- it's really just learning how to talk. if someone twists my arm long enough to get an honest answer about what i really do--meaning, they don't believe that i'm independently wealthy--i'll be honest and tell them i'm getting my ph.d. every now and then i meet someone who is impressed by that. this is absolutely crazy to me. i've told several people that getting a ph.d. is largely learning how to talk a certain way. my first year, i came up with a very long list of words that should appear in any academic paper i write; a sort of academic lexicon, if you will. i realized it often wasn't what someone was saying that blew my mind, it was really how he/she was saying it. sadly, a lot of professors won't give you the time of day if you don't have the 'words to say it.' to add insult to injury, these same profs will adore the idiots in your class who have those words at their disposal but aren't saying shit. i suppose that's kind of like packaging, or advertising. eventually folks will catch on if the product is bad. but if you have a great idea, and say 'use' instead of 'employ', you look like the store brand. using words and phrases like 'problematize' and 'put pressure on' will get your shit off the shelf and into the cart. french words move your product from the bottom to eye level.
- value your own cultural capital. if you study some other shit (in all senses of the term) , odds are you will meet colleagues who may condescend when you bring up ellison instead of eliot. it's all good. try this: next time you're all chilling, talking some academic bullshit, bring up some shit you have a pretty good feeling your colleagues may not know about. i suppose he/she will perhaps scoff as if whatever you've brought up is superfluous. but as soon as he/she brings up some obscure french film you've neither seen nor heard of, there's a chance that on some level you're somehow an inadequate intellectual. that's just bullshit-- i promise. don't let these mofos invalidate what you study. and definitely don't think they're somehow more learned than you. especially in the first year, everyone's just as scared and just as clueless. in fact, the more i learn, the more inadequate i feel. yet i'm not going to allow a peer to convince me that they know more, and that their knowledge is more valuable than mine. save yourself the stress. do you, and do it proudly.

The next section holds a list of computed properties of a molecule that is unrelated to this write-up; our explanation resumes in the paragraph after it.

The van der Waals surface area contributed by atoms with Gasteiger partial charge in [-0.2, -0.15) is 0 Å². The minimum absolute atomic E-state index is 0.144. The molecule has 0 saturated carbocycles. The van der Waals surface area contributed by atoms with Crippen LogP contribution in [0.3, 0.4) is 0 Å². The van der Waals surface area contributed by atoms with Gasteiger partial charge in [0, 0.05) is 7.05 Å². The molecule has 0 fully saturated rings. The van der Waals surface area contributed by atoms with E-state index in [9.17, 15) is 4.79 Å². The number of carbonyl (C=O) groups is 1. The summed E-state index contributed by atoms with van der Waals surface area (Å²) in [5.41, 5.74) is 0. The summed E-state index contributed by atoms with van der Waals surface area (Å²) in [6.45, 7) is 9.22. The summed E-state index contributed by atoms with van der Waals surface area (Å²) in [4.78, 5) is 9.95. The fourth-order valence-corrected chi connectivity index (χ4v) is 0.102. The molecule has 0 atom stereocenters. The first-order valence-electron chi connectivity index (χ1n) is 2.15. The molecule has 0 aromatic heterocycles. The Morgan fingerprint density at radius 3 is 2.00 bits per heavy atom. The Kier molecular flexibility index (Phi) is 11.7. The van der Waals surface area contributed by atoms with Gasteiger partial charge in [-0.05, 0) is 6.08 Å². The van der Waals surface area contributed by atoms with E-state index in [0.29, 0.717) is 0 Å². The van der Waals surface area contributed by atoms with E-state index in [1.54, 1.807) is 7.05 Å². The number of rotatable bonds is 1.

- it's all still a mystery. despite what i've written here, i have no idea what the hell i'm talking about. i'm sure some of my other grad skool pals have something much more concrete and true to contribute.
language alone protects us from the scariness of things with no names. language alone is meditation. ~toni morrison